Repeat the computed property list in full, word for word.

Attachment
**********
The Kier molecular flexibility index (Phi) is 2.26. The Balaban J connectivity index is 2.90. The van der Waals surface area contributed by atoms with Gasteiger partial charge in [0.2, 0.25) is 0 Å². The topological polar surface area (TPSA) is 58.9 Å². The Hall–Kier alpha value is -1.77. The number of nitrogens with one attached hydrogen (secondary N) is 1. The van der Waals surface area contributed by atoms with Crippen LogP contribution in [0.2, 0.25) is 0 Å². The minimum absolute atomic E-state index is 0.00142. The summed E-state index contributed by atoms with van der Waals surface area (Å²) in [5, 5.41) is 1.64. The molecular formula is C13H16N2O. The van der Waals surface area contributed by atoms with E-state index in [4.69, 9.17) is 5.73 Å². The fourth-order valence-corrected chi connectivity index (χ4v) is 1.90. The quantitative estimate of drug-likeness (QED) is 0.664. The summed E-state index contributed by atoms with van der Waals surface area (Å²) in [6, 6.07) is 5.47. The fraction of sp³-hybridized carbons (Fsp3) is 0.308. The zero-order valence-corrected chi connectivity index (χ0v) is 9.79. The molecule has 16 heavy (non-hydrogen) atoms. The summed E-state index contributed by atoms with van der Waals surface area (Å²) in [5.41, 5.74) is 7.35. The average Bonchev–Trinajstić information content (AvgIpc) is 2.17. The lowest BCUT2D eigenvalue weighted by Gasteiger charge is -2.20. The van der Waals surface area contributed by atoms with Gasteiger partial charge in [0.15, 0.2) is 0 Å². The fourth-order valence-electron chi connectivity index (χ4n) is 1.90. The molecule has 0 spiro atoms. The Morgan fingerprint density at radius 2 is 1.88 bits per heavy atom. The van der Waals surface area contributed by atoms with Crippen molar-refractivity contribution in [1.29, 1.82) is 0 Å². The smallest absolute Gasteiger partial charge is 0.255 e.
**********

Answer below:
The Kier molecular flexibility index (Phi) is 2.26. The Balaban J connectivity index is 2.90. The van der Waals surface area contributed by atoms with Gasteiger partial charge in [0.2, 0.25) is 0 Å². The topological polar surface area (TPSA) is 58.9 Å². The Hall–Kier alpha value is -1.77. The number of nitrogens with one attached hydrogen (secondary N) is 1. The van der Waals surface area contributed by atoms with Crippen LogP contribution in [0.2, 0.25) is 0 Å². The minimum absolute atomic E-state index is 0.00142. The summed E-state index contributed by atoms with van der Waals surface area (Å²) in [5, 5.41) is 1.64. The molecular formula is C13H16N2O. The van der Waals surface area contributed by atoms with E-state index in [4.69, 9.17) is 5.73 Å². The fourth-order valence-corrected chi connectivity index (χ4v) is 1.90. The quantitative estimate of drug-likeness (QED) is 0.664. The summed E-state index contributed by atoms with van der Waals surface area (Å²) in [6, 6.07) is 5.47. The fraction of sp³-hybridized carbons (Fsp3) is 0.308. The zero-order valence-corrected chi connectivity index (χ0v) is 9.79. The molecule has 16 heavy (non-hydrogen) atoms. The summed E-state index contributed by atoms with van der Waals surface area (Å²) in [5.41, 5.74) is 7.35. The average Bonchev–Trinajstić information content (AvgIpc) is 2.17. The lowest BCUT2D eigenvalue weighted by Gasteiger charge is -2.20. The van der Waals surface area contributed by atoms with Gasteiger partial charge in [0.15, 0.2) is 0 Å². The fourth-order valence-electron chi connectivity index (χ4n) is 1.90. The molecule has 0 spiro atoms. The Morgan fingerprint density at radius 2 is 1.88 bits per heavy atom. The van der Waals surface area contributed by atoms with Crippen molar-refractivity contribution in [1.29, 1.82) is 0 Å². The smallest absolute Gasteiger partial charge is 0.255 e.